Go for ‘merienda’
Merienda is Madrid’s answer to afternoon tea, a typically sweet late afternoon snack. As dinner is quite late in Madrid, starting between 9 and 11pm, you might get hungry along the way! If you’re craving something sweet, try one of Madrid’s great bakeries for a late afternoon pastry to tide you over. This is also a perfect time of day to try churros and chocolate, the famous long crispy donuts dipped in thick hot chocolate.
Insider’s tip: For freshly made churros and amazing hot chocolate, try Chocolat (Calle Santa María, 30) in the Huertas neighborhood near the Prado and Reina Sofia museums. For a real Madrid treat, order the porras, thicker and fluffier versions of the churro.
Start your evening with vermouth
People from Madrid love getting their evening started, especially on weekends, with a glass of sweet, red Spanish vermouth. This aperitif is a fortified white wine flavored with herbs and spices and is the perfect way to open up your appetite for the meal to come. Try snacking on some olives as the sweet flavor goes perfectly with tangy, pickled foods. In most bars, vermouth is served on tap and in small glasses garnished with a slice of orange or lemon. Rub elbows with the locals as you sip the most in-the-know drink!
Share your dinner
Dinner in Madrid means tapas! And how do we eat tapas in Madrid? Here in the capital, tapas is more a style of eating rather than the size of the plates. The most common format is large sharing plates called raciones which are basically a plate of something delicious meant for communal consumption.
Madrileños, or people from Madrid swarm tapas bars and order a variety of plates to be enjoyed among the group. This is not a sit-down, steak and two sides kind of deal. It’s a feast for the senses with plates of cured meats, grilled seafood, salads, cheese plates and more coming out of furious kitchens to hungry diners.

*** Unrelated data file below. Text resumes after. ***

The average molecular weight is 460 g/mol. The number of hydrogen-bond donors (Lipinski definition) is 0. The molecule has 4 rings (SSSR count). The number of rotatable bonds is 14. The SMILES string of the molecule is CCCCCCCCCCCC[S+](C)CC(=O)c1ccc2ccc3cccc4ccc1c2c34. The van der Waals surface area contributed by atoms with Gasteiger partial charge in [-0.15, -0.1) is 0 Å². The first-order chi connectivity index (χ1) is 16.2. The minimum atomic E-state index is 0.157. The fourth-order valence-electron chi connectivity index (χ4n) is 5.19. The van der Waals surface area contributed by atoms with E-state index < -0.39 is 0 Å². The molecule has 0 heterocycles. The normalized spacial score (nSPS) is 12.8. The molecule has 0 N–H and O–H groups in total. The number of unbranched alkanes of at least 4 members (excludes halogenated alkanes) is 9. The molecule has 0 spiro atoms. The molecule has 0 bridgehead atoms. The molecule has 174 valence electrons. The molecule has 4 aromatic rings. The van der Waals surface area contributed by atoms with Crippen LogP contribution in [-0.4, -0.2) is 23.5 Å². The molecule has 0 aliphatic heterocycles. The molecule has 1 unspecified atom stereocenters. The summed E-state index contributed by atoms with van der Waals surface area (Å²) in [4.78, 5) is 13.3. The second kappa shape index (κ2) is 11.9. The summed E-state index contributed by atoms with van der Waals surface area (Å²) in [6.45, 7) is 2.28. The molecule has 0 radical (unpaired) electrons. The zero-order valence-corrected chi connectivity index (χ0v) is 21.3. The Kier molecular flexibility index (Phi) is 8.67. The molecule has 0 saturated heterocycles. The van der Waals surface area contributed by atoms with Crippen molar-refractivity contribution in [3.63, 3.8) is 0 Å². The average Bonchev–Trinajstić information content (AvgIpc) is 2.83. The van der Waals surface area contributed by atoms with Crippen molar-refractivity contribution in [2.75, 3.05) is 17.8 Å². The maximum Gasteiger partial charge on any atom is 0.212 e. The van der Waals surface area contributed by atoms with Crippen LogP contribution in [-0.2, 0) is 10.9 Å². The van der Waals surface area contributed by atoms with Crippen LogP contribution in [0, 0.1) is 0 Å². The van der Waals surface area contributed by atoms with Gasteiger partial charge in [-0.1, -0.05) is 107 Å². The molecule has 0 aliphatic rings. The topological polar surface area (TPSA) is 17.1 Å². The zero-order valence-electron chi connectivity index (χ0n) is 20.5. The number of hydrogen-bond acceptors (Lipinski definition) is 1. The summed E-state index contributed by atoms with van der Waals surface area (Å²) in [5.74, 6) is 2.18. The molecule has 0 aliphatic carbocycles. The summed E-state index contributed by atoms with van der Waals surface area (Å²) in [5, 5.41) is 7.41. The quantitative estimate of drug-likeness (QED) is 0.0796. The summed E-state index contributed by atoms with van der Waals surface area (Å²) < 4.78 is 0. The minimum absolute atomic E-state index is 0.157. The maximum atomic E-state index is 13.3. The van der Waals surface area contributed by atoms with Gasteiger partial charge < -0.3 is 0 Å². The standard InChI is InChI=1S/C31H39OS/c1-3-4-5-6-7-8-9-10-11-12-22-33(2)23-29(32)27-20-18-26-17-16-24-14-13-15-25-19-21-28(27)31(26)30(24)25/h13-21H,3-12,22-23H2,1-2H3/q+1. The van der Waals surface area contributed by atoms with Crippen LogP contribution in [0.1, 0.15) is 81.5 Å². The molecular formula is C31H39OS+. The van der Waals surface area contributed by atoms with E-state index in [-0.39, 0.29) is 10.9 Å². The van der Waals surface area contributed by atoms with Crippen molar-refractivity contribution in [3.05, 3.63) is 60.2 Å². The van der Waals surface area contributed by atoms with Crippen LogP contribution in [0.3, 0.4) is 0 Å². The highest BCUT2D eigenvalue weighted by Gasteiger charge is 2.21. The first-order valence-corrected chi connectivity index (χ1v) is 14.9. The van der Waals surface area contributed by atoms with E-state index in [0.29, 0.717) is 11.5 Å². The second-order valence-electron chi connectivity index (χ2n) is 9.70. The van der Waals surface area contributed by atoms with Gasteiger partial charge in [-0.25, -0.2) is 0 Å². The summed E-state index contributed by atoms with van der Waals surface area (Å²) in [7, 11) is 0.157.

Insider’s tip: For a great tapas-style meal, order a few plates at a time and try going to several places, grabbing something at each place. You can always order more, so start small and build as you eat like a local in Madrid!
Eating in Madrid is tied to the seasons. The chilly winters mean enjoying hearty soups and stews. During the winter months look for cocido madrileño, Madrid’s hearty stew made with garbanzo beans, meats, and vegetable. In the hot summer months, cold soups are king. Gazpacho and its silkier cousin salmorejo, are menu musts!
Know the timetable
On of the most important parts of enjoying a great meal in Madrid is knowing when to go. Kitchens in Spanish restaurants usually have very specific hours. Here’s a quick cheat sheet:
Breakfast: Cafés and restaurants typically offer breakfast between 8:00am and 11:30am
Lunch: 1:30pm to 4:00pm
Dinner: 8:00pm to 11:30pm (with after dinner drinks stretching late into the evening)
Want to eat like a local in Madrid? A food tour is a great way to discover Madrid’s vibrant and traditional dining scenes. One of our morning or evening experiences will give you tons of insider information about going out for tapas, which jamón is the best, how to order wine by the glass and so much more. We’d love to take you on a journey through this amazing city!
As the daughter of a barbecue master and a pseudo-vegetarian, Amy’s culinary obsessions run deep. She spent time in Galicia before settling down in Madrid, where you’ll usually find her browsing the bottles of a local bodega or ogling the produce at the weekend farmer’s market.